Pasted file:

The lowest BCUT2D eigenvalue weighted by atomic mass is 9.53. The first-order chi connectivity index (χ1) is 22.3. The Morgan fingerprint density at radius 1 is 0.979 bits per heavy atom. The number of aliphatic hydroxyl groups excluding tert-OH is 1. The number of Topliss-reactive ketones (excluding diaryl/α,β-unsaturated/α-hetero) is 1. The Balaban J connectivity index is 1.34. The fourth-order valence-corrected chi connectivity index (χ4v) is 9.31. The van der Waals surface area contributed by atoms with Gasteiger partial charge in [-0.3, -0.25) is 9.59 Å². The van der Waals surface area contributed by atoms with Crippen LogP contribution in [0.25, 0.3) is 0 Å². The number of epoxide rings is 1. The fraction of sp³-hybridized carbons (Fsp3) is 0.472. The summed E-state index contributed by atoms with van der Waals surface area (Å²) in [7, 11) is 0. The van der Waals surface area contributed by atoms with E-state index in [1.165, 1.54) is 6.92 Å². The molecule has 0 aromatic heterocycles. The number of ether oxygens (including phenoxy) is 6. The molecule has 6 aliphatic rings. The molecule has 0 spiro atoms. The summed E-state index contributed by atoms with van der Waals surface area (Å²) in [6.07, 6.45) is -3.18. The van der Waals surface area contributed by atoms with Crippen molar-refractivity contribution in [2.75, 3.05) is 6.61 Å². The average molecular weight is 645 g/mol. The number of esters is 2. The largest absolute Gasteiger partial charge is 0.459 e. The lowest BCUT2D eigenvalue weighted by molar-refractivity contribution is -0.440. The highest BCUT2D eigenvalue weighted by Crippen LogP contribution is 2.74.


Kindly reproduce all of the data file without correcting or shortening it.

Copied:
The lowest BCUT2D eigenvalue weighted by atomic mass is 9.53. The first-order chi connectivity index (χ1) is 22.3. The Morgan fingerprint density at radius 1 is 0.979 bits per heavy atom. The number of aliphatic hydroxyl groups excluding tert-OH is 1. The number of Topliss-reactive ketones (excluding diaryl/α,β-unsaturated/α-hetero) is 1. The Balaban J connectivity index is 1.34. The fourth-order valence-corrected chi connectivity index (χ4v) is 9.31. The van der Waals surface area contributed by atoms with Gasteiger partial charge in [-0.3, -0.25) is 9.59 Å². The van der Waals surface area contributed by atoms with Crippen LogP contribution in [0.25, 0.3) is 0 Å². The number of epoxide rings is 1. The fraction of sp³-hybridized carbons (Fsp3) is 0.472. The summed E-state index contributed by atoms with van der Waals surface area (Å²) in [7, 11) is 0. The van der Waals surface area contributed by atoms with E-state index in [1.165, 1.54) is 6.92 Å². The molecule has 0 aromatic heterocycles. The number of ether oxygens (including phenoxy) is 6. The molecule has 6 aliphatic rings. The molecule has 0 spiro atoms. The summed E-state index contributed by atoms with van der Waals surface area (Å²) in [6.07, 6.45) is -3.18. The van der Waals surface area contributed by atoms with Crippen molar-refractivity contribution in [2.75, 3.05) is 6.61 Å². The average molecular weight is 645 g/mol. The number of esters is 2. The largest absolute Gasteiger partial charge is 0.459 e. The lowest BCUT2D eigenvalue weighted by molar-refractivity contribution is -0.440. The highest BCUT2D eigenvalue weighted by Crippen LogP contribution is 2.74.